DUBLIN — The late U.S. senator Eugene McCarthy liked to tell the story of his first visit to an Irish summer school. It was held in Sligo and dedicated to the great Irish poet William Butler Yeats. Guessing that the literary event would involve some drinking and reciting in Sligo bars, McCarthy, who was not a Yeats scholar, figured out how to make an impression. He told me he memorized some of the most obscure lines of Yeats and then, after listening to predictable recitations of the "Lake Isle of Innisfree" (“I will arise and go now …”) and "Easter 1916" (“A terrible beauty is born”) in a smoky pub, he proceeded to stun the gathered Irish literati with his apparently far-greater familiarity with their own poet.
McCarthy was right in his assumption that Irish summer schools were as much about spontaneity and fun as about listening to lectures. Week-long schools commemorating historic figures and themes have become a seasonal Irish phenomenon. In July and August the country’s politicians, public servants, journalists, poets, musicians, writers, students and other members of the “chattering classes” migrate en masse to west of Ireland villages for long days of lectures, recitations, songs, set-dancing, bathing, walks, drink and devilment.
The fashion for summer schools began four decades ago with the first annual Cumman Merriman Summer School in Ennis, County Clare, named in honor of the great Irish language poet, Brian Merriman (1749-1805). There was a joyful feeling among those attending that they were cocking a snoop at the conservative Ireland of those days, as Frank O’Connor’s translation of the poet’s best known work, "The Midnight Court," was banned by the Irish censorship board in 1946 for some ribald sexual content. The week of merriment at the Merriman school became popularly known as the “lark in the Clare air," after the song "A Lark in the Clear Air."
With its unspoiled scenery, clean beaches and profusion of summer wildflowers, the west of Ireland is a favorite holiday destination for east coast city dwellers and foreign visitors alike, and signing up for a summer school is often part of the deal. Attendance at these events has soared over the years but they are still quite intimate affairs — people can find themselves chatting over a jar with Nobel Prize winners John Hume and Seamus Heaney and world-renowned writers like Maeve Binchy and Colm Tobin — or trying to avoid the attentions of back-slapping politicians.
The themes can range from Ireland’s place in the world, as at a recent Merriman school, to the problems of reporting China, at the Burren Law School last year (where I was recruited to speak), or to the history of traditional music, at this year’s Willie Clancy Summer School.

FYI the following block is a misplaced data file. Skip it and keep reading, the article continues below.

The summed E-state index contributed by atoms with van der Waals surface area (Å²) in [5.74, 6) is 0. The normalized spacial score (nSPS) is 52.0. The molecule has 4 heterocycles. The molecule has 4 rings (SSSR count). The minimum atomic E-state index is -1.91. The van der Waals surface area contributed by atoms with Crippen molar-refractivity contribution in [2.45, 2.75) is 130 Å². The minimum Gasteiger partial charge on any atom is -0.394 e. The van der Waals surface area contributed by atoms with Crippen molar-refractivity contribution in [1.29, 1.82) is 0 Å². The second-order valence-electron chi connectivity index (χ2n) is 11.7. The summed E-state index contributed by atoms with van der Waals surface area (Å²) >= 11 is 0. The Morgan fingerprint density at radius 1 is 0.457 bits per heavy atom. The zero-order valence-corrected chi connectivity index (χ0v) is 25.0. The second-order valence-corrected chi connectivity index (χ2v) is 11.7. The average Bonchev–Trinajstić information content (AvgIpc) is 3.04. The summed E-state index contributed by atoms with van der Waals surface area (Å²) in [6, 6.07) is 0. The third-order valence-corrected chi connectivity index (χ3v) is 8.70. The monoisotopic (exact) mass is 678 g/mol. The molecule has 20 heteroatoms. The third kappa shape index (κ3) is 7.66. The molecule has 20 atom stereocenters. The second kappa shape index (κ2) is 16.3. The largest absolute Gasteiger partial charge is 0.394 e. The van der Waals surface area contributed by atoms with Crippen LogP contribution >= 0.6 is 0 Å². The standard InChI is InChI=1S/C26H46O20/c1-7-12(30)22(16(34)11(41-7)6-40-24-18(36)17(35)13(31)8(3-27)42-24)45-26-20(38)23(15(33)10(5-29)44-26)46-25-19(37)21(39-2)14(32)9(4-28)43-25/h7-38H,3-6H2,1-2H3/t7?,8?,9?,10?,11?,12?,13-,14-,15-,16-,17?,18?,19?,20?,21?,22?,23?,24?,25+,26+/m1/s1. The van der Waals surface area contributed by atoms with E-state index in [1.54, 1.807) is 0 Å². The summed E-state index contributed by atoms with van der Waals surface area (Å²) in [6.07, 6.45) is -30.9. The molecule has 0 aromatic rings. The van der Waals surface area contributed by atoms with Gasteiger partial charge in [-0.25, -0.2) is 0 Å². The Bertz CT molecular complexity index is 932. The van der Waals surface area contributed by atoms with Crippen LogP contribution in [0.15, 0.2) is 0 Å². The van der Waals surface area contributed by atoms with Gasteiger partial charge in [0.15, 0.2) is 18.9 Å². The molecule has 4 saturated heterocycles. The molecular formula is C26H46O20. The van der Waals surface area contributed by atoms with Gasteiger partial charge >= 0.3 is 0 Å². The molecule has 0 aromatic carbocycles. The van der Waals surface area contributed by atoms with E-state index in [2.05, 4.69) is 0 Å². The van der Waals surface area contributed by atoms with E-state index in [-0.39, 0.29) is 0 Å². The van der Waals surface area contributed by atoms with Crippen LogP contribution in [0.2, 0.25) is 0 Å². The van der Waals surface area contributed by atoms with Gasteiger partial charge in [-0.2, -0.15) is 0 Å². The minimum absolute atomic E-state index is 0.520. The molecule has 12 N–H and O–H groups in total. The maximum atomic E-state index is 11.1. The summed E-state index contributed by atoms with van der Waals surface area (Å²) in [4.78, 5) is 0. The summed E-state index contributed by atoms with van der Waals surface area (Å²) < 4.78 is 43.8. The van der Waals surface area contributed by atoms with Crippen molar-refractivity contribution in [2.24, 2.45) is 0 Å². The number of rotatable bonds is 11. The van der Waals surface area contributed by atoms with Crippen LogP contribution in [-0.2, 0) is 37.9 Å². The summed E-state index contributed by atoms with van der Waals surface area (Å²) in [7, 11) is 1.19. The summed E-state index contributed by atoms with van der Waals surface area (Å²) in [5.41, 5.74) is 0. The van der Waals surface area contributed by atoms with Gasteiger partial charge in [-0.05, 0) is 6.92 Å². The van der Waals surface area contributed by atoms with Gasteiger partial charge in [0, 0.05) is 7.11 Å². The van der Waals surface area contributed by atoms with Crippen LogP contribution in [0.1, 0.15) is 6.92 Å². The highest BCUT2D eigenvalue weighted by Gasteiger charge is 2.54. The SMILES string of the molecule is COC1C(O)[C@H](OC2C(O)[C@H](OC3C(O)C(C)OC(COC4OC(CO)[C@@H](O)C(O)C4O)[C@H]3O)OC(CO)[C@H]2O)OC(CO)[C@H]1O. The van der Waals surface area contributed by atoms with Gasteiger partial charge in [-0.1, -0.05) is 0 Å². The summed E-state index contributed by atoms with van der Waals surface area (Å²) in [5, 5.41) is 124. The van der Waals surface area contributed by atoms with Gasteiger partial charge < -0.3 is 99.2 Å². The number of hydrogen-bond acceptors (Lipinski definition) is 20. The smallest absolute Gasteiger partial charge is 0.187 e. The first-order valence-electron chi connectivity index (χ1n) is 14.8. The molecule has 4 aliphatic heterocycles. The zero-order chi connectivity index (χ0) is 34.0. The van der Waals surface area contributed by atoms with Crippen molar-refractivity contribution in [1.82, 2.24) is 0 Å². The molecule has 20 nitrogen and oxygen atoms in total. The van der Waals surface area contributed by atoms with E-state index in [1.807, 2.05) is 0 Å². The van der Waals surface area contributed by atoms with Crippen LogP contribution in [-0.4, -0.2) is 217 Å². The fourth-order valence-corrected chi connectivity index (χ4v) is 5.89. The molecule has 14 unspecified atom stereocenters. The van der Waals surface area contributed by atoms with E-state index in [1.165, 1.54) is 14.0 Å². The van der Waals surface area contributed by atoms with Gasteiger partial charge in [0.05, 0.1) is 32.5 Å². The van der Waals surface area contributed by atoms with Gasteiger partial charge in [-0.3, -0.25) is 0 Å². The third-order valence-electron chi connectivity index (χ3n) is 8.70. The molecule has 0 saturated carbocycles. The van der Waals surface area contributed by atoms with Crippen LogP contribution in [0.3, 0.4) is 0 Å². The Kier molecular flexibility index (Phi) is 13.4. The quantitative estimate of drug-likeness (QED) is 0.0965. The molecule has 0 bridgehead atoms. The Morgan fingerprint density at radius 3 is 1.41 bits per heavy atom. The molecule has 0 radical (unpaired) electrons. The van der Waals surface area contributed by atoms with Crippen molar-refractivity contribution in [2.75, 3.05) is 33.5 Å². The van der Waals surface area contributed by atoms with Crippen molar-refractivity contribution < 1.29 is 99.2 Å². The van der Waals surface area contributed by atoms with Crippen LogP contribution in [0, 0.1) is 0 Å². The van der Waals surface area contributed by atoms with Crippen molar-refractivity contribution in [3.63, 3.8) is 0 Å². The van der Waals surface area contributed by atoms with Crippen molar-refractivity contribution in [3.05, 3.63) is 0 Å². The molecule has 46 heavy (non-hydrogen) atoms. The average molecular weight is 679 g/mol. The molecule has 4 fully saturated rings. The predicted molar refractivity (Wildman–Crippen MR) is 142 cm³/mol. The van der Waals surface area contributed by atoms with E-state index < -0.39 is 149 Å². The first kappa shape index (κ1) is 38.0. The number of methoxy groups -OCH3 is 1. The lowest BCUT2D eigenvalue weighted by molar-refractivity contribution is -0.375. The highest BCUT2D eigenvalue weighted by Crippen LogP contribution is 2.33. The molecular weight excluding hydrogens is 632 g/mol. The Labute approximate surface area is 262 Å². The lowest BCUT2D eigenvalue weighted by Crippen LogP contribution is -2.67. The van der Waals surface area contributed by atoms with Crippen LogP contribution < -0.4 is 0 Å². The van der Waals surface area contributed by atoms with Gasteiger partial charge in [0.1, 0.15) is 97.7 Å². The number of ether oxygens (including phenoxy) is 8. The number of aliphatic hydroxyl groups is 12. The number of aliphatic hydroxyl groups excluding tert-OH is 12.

The Irish like commemorating their defeats, hence the popularity of the General Humbert Summer School in County Mayo, named for the French commander who made a spectacularly unsuccessful attempt to free Ireland from the British in 1798.
Upon arriving at this school one year I was assigned Room 4 in an ancient castle hotel, and was that evening warned by a local in the bar that this particular room was haunted, as it was the scene of a long-ago murder. Before retiring I asked the manager if there was a ghost in the hotel. “You’re not in Room 4, are you?” he asked. It was all part of the fun but I didn’t sleep well that night. (The website generalhumbert.com, incidentally, is not the summer school but a pub in La Rochelle, France.)
The Yeats International Summer School is the biggest of the dozens of Irish summer schools now held all over the island, and it goes on for two weeks this year, from July 25 to August 7. The writer Carolyn J. Mooney once described well the atmosphere at this event in her column in the Chronicle of Higher Education. “In the evening the group congregates in the Silver Swan Hotel. There is laughter and smoke, scholarly debate and entertainment. One night a South Korean professor recites his own epic poem, then sings 'Santa Lucia' in Italian. An American scholar takes out her fiddle while a guitarist strums a Yeats poem set to music.”
The schools may gain something from the current recession, as the number of Irish people going abroad this year is down by 13 percent, according to the Central Statistics Office, and many will make a virtue of necessity by vacationing in Ireland.
So I will arise and go now, and go to a summer school. The only problem — which one this year.
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